Jarvis Cocker to Iggy Pop: the handover
By ADRIAN TAHOURDIN
I’ve always suspected Jarvis Cocker (above) to be a man, if not of wealth and taste, then of style and taste. Proof positive came in the form of his Sunday afternoon show yesterday on BBC Radio 6 Music, the second hour of which the Pulp singer devoted to Iggy Pop, or “Mr James Osterberg” as he mock-archly called him, in that inimitable Sheffield drone. This was reason enough, on a beautiful spring afternoon, to stay in and do the ironing.
The reason for the tribute? Cocker is taking a long sabbatical and handing the cans over to Iggy Pop for the next few months. Cocker is clearly thrilled at the succession, never more so than when he spoke to his stand-in on a dodgy phone line to Miami (“how’s the weather over there?” etc).
Mr Cocker confessed to being in awe of Mr Osterberg. He even at one point talked of the “genius of Iggy Pop”. Going too far? I don’t think so. If one definition of artistic genius is the ability to take the art form in question in new directions then Iggy Pop qualifies. With his brilliant band The Stooges, Pop redefined rock and roll and paved the way for punk rock – not for nothing is he regularly called “the godfather of punk”.
I confess that this is not the first time I’ve blogged about Iggy Pop. And what has any of this to do with literature, you ask? Well, as respondents to that earlier post revealed, Iggy Pop can count Michel Houellebecq among his admirers and, as we were also reminded, he composed a charming short essay about Gibbon’s Decline and Fall.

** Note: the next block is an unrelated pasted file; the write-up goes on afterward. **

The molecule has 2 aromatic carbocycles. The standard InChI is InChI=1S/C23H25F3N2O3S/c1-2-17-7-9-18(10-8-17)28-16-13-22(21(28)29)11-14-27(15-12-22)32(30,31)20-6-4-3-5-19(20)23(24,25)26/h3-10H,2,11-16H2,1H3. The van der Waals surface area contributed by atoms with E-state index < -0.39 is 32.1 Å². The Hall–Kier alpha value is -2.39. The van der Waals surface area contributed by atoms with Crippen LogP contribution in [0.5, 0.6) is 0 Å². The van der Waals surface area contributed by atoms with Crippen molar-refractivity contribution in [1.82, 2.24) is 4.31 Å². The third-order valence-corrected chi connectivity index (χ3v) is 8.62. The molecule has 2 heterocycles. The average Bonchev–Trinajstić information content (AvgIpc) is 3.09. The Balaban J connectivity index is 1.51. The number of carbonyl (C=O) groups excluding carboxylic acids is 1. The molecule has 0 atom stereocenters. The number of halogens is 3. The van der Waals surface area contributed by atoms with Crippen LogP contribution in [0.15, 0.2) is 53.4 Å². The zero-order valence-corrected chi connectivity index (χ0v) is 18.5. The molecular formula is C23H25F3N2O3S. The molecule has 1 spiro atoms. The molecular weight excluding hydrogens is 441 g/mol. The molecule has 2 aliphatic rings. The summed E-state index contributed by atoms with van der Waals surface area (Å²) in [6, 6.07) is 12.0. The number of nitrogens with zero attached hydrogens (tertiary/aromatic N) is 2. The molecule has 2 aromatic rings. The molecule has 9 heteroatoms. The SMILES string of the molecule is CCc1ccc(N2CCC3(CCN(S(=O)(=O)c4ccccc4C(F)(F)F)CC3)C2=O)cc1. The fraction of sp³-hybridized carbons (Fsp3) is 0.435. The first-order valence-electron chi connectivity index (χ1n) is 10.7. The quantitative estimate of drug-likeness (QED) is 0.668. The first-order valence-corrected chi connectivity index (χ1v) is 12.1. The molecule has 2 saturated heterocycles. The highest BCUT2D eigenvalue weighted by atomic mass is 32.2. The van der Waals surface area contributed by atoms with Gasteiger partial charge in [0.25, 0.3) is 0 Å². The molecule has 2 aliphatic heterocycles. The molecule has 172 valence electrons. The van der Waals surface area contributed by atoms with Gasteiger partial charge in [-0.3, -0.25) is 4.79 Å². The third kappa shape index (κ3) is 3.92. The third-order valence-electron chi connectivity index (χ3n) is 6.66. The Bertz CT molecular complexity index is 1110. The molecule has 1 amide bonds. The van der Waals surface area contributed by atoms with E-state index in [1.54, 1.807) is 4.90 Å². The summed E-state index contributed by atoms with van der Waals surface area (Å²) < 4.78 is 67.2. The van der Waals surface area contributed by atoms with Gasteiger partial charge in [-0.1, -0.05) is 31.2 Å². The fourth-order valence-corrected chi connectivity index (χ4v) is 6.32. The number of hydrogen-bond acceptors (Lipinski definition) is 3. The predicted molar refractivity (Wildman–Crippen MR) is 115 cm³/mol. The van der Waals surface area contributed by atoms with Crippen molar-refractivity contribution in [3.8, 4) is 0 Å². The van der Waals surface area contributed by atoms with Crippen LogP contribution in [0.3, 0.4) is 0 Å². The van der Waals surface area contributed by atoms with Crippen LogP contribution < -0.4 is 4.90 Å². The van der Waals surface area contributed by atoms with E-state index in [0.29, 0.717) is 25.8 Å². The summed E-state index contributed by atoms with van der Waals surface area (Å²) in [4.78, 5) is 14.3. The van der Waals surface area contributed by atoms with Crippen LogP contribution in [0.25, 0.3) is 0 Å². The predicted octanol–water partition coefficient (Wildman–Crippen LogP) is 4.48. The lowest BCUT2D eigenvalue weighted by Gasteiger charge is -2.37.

Cocker took us breezily through Iggy and the Stooges’ career with contributions from David Bowie (who referred to Pop as “Jim”) and Johnny Marr of the Smiths, who rates Raw Power (1973) the one album he could not do without. Good choice: it is so much more than 34 minutes of demented brilliance after all.
I hadn’t realized until yesterday that Pop provided backing vocals on one of David Bowie’s Berlin albums, Low. The Bowie–Pop Berlin collaboration was of course very fruitful, yielding The Idiot and Lust for Life, some of Pop's finest work (and Bowie, who knew a good thing when he saw one, incidentally also produced Raw Power). I had also forgotten that the song “Lust for Life”, as well as being used to such good effect in Danny Boyle’s film of Irvine Welsh’s Trainspotting, made an earlier appearance in the 1980s film Desperately Seeking Susan with Madonna. And I hadn't before heard his beautiful rendition of the John Barry song "All the Time in the World", or his collaboration with the French chanteuse Françoise Hardy.
And Iggy Pop, who has always struck me as being essentially without ego, declared himself thrilled to be taking over the show. Any ideas as to what he'll choose to play?